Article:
Alcatraz Island in San Francisco Bay is a popular tourist destination and a great photographic destination. Here are some things to do know in order to make the best possible photographs of your time on The Rock.
When to Go
Alcatraz Cruises (the only boat to Alcatraz) offers trips to the island that fall into three groupings:
- a daily “early bird” trip which is the first boat of the day (around 9am)
- “night” trips which leave around sunset
- several daytime trips throughout the day, with all visitors leaving the island prior to the night tours
If you want the best photos, ignore the mid-day trips. In addition to the light being less than optimal, the island is most crowded mid-day and you’ll be dealing with lots of people that potentially interfere with your photos.
The early bird trip works well if you’d like to beat the crowds and have full access to all areas of the island currently open to the public. The night trip boat makes a loop around the island rather than going directly to the dock. This loop around the west and north sides of Alcatraz provides some viewpoints not seen by those who take a daytime tour; the daytime tour boats simply travel directly between Pier 33 and the Alcatraz dock on the southeast corner of the island.
Note that on the night tours, some areas of the island are not accessible. The last time I visited Alcatraz in October 2011, night tours were only able to access the path from the dock up to the cellhouse, the cellhouse, and the small courtyard area adjacent to the cellhouse on the south side of the island. The model industries buildings, recreation yard, agave trail, and powerhouse were not accessible during the night tour.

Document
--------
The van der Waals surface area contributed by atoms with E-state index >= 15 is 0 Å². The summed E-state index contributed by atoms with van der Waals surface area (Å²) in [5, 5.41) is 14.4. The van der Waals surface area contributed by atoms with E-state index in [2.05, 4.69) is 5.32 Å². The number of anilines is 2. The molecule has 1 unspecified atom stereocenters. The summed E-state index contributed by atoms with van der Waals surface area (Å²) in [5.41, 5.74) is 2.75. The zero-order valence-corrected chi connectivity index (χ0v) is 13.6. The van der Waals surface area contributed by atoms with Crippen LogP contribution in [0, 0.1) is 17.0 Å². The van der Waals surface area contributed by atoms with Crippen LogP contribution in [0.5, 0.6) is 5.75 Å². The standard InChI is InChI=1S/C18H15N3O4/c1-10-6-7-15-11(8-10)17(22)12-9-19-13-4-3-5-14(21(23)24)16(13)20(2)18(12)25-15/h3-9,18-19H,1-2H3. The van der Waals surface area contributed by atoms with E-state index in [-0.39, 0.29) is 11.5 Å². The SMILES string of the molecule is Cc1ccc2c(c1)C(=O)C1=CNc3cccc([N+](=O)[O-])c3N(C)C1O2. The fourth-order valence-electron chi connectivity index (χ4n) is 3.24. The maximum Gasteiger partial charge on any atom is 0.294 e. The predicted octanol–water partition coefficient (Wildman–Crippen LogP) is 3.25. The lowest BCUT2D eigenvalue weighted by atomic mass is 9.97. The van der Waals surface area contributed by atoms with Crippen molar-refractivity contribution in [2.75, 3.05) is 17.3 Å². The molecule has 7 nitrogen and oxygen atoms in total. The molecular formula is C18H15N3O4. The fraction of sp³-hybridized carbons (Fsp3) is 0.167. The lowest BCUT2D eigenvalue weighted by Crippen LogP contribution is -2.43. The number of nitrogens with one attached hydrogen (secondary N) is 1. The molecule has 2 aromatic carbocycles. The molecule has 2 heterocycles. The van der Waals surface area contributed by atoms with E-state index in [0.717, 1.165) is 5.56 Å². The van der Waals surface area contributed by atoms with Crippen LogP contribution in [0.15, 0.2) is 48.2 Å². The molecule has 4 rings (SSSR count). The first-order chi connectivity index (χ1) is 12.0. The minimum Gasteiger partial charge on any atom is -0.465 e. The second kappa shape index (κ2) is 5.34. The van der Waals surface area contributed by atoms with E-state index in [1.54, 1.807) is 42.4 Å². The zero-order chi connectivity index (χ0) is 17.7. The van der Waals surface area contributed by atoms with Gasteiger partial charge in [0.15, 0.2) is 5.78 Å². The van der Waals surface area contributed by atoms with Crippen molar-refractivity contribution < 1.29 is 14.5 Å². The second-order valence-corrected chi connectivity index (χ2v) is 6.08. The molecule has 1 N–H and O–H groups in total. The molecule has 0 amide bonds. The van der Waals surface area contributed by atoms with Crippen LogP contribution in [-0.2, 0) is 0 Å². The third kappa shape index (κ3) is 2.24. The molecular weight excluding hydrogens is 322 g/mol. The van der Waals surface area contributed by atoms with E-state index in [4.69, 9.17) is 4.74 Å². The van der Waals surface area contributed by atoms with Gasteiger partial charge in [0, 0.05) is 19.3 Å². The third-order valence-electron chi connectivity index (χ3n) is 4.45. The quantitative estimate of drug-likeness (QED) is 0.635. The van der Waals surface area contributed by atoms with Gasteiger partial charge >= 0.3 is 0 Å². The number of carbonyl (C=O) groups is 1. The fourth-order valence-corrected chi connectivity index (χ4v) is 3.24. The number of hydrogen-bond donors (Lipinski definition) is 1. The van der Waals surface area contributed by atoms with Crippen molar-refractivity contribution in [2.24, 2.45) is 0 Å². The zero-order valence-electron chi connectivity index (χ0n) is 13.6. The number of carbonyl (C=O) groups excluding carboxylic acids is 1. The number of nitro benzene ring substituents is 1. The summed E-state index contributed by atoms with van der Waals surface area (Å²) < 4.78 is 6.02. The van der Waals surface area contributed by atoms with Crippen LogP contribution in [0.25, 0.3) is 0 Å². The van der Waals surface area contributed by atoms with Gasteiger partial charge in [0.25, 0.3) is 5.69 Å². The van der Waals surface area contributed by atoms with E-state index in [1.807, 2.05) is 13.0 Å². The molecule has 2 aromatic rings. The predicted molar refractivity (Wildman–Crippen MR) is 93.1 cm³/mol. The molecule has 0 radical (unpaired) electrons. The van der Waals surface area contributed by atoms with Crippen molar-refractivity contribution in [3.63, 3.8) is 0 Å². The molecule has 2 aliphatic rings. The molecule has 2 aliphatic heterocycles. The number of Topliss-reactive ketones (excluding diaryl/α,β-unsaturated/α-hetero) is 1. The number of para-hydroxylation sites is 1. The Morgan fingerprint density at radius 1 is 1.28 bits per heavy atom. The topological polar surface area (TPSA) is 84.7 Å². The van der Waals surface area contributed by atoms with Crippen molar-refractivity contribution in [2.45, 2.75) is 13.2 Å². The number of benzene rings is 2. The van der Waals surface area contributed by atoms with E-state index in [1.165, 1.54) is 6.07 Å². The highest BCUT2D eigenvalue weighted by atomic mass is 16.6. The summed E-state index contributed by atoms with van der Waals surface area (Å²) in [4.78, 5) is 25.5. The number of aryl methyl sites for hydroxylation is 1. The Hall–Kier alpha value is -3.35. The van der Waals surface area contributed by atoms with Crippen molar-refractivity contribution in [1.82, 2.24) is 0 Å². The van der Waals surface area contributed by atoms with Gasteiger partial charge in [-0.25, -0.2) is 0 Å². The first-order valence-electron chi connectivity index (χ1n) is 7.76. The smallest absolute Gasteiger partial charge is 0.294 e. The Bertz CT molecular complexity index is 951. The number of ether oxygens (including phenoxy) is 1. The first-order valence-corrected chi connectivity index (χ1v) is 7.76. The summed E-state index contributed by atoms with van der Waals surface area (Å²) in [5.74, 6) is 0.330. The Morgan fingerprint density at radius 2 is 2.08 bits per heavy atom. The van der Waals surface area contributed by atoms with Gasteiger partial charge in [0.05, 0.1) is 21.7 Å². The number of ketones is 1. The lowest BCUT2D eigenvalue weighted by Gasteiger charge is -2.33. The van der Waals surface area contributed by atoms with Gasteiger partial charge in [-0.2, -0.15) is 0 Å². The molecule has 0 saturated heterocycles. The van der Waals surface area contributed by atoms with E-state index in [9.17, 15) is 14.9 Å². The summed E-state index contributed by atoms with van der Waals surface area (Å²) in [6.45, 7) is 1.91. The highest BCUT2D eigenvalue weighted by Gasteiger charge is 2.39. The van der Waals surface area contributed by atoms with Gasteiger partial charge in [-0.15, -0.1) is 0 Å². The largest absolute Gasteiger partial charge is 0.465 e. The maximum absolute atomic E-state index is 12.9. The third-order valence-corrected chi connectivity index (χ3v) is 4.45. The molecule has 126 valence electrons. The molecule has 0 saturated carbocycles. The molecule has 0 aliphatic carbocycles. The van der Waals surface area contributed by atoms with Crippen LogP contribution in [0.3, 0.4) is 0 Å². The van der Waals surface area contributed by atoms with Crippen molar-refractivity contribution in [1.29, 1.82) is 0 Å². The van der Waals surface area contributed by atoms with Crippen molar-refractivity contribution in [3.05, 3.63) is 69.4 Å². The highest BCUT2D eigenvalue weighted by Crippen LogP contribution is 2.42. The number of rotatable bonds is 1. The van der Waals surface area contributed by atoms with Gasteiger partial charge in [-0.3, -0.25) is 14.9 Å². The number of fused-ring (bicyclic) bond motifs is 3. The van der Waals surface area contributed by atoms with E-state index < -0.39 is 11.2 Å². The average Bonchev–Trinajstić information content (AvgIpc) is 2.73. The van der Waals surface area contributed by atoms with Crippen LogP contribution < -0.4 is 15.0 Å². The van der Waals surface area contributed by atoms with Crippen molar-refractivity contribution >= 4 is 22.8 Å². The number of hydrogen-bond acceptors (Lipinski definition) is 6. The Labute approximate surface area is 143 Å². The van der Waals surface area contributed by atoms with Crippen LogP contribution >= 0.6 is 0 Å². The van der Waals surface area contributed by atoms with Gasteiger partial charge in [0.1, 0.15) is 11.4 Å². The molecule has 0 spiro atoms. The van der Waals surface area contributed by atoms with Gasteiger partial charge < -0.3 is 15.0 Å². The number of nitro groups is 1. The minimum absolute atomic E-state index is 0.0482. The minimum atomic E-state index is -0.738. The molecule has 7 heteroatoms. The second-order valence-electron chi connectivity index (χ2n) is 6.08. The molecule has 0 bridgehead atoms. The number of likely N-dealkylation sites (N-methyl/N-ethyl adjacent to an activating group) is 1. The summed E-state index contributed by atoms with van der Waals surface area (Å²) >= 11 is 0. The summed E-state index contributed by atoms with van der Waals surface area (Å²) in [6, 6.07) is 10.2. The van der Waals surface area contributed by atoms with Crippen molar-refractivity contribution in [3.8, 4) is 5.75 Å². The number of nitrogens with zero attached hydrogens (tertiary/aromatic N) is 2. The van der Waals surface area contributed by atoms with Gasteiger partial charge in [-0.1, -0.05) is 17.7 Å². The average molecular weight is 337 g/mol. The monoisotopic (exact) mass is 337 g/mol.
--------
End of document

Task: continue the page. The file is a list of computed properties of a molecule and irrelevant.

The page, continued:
Regardless of whether you choose the early bird trip or the night trip, see the next section about being first.
On Being First
If you’d like to replicate this scene, you need one key ingredient which is hard to obtain: a lack of people in the corridor. If you visit Alcatraz during the daytime, the corridors will be filled with people and this photo will be impossible. Even without a special private tour, there are two times each day which this image is made possible: the first tour of the morning and the first tour at night. In both cases, the cellhouse will be empty of visitors, and you’ll have the opportunity to try to make a photo without visitors. Note that I said “try.”
As your tour boat docks at Alcatraz, position yourself downstairs on the boat so that you can be amongst the first people onto the island. Once you move onto the island, stay to the front of the crowd as it moves towards the open area at the dock towards the road. Everyone is required to listen to an orientation talk before heading up to the cellhouse; you’ll want to be part of the first group receiving the orientation. For the night tour, the group is split into smaller groups and led up to the cellhouse. During the day, the group is released to explore the island on their own. Either way, ensure that you’re at the front of the pack.
As you reach the cellhouse, you’ll see the main entrance. The usual operation is that you’ll enter the shower room for a brief spiel, then be given the headphones for the audio tour. If you want to be first, skip the headphones and head upstairs to the main cellhouse level. You’ll now have a minute (or two, but likely not more) before everyone else behind you dons their headphones, walks up the stairs, and ends up in your photo.
Light, and the Lack of It
Even during the daytime, it’s not very light inside the Alcatraz cellhouse. Tripods are okay but you’ll want to ensure you’re not obstructing other visitors. Thankfully most newer DSLRs have good performance at high ISO settings; plan on cranking yours up for interior photos. If you want some stability but don’t feel like carrying around a set of sticks, the Gorillapod is always a good option.
Buy your tickets to Alcatraz Island through Alcatraz Cruises .
Can’t make the trip soon? I’ve published an Alcatraz Photo Book offering my take on the island.